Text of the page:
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74 CURIOS1TIES OF MJSIC.
The dramatic chorus probably appeared firet a* Satyrs, the natural attendants of the jolly god Dionysius, in the plays of Thespis, and were then numerous and ill disciplined.
Aeschylus lessened the part of the chorus in his tragedies, and they no longer sang an unceasing duet with the Protagonist, for the addition of a second actor, made dialogues possible without their assistance.
The number of Choryeutes (chorus players) in Aeschylus's tragedies was twelve; Sophocles, and Euripides had usually fifteen.
In the tragedy of the " Eumenides " there was a special chorus of fifty members; these were apparelled as the hideous furies of that name, all in black, with angry countenances, snakes twining in their hair, and blood dripping from their eyes; and suddenly these frightful apparitions appeared on the stage: the effect was terrible, women shrieked, and fell in convulsions, and several children died of fright This event proves that the stage effects were rather realistic in those days.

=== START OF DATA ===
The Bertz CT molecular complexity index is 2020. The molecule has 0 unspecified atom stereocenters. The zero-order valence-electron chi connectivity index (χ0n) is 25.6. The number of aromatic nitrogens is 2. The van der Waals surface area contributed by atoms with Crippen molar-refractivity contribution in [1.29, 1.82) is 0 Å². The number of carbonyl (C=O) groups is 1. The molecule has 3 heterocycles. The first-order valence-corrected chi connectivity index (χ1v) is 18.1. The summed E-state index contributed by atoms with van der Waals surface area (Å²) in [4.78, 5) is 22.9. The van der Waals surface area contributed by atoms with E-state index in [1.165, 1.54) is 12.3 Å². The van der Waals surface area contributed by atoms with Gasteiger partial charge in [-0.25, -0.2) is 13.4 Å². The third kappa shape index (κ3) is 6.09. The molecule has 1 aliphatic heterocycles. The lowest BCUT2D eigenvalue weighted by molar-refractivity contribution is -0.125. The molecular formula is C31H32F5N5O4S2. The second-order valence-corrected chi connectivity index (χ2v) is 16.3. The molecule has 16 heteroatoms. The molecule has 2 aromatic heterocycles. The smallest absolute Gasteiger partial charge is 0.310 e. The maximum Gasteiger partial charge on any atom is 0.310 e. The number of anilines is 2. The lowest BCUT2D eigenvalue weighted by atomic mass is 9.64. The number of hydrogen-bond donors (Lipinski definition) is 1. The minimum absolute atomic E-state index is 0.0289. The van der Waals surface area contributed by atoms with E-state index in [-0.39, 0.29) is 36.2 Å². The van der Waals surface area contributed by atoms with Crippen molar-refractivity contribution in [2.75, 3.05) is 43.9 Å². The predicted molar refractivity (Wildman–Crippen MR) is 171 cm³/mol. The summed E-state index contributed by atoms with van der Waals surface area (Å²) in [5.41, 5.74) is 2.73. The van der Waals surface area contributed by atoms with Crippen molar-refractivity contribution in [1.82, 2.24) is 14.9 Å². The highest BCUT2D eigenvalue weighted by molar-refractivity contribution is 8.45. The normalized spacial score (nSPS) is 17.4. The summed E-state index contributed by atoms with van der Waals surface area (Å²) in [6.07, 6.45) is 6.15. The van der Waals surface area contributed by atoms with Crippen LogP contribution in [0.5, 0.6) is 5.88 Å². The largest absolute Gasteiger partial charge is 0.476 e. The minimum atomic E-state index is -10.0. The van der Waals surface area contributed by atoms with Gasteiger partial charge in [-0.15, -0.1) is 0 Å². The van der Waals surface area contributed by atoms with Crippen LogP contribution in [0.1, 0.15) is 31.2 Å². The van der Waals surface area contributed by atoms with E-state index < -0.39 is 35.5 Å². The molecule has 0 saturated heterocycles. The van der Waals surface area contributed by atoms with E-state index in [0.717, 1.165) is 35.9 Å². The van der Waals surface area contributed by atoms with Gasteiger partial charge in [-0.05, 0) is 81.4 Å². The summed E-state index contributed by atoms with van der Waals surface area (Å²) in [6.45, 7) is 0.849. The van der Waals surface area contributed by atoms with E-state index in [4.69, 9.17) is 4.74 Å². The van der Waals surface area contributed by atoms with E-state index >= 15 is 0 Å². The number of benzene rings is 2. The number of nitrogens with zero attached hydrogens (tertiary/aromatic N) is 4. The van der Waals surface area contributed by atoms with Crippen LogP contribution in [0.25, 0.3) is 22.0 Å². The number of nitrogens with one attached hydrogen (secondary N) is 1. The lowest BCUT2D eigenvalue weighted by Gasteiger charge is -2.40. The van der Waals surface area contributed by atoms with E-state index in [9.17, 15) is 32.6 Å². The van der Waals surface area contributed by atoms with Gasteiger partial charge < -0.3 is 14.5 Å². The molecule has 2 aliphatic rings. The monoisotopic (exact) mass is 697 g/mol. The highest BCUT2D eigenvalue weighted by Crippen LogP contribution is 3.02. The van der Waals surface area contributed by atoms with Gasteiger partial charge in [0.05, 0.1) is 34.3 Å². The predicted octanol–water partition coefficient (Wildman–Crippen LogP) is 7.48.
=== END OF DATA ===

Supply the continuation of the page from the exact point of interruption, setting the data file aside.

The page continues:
The chorus was felt as an inconvenience by Euripides, who yet could not break the shackles of custom sufficiently to do away with it.
The arrangement of the chorus was changed when it was transplanted from lyric to dramatic use. The djthyrambic chorus stood around an altar singing hymns, and was wholly occupied with its music: the dramatic chorus stood in the shape of n square, the director taking good care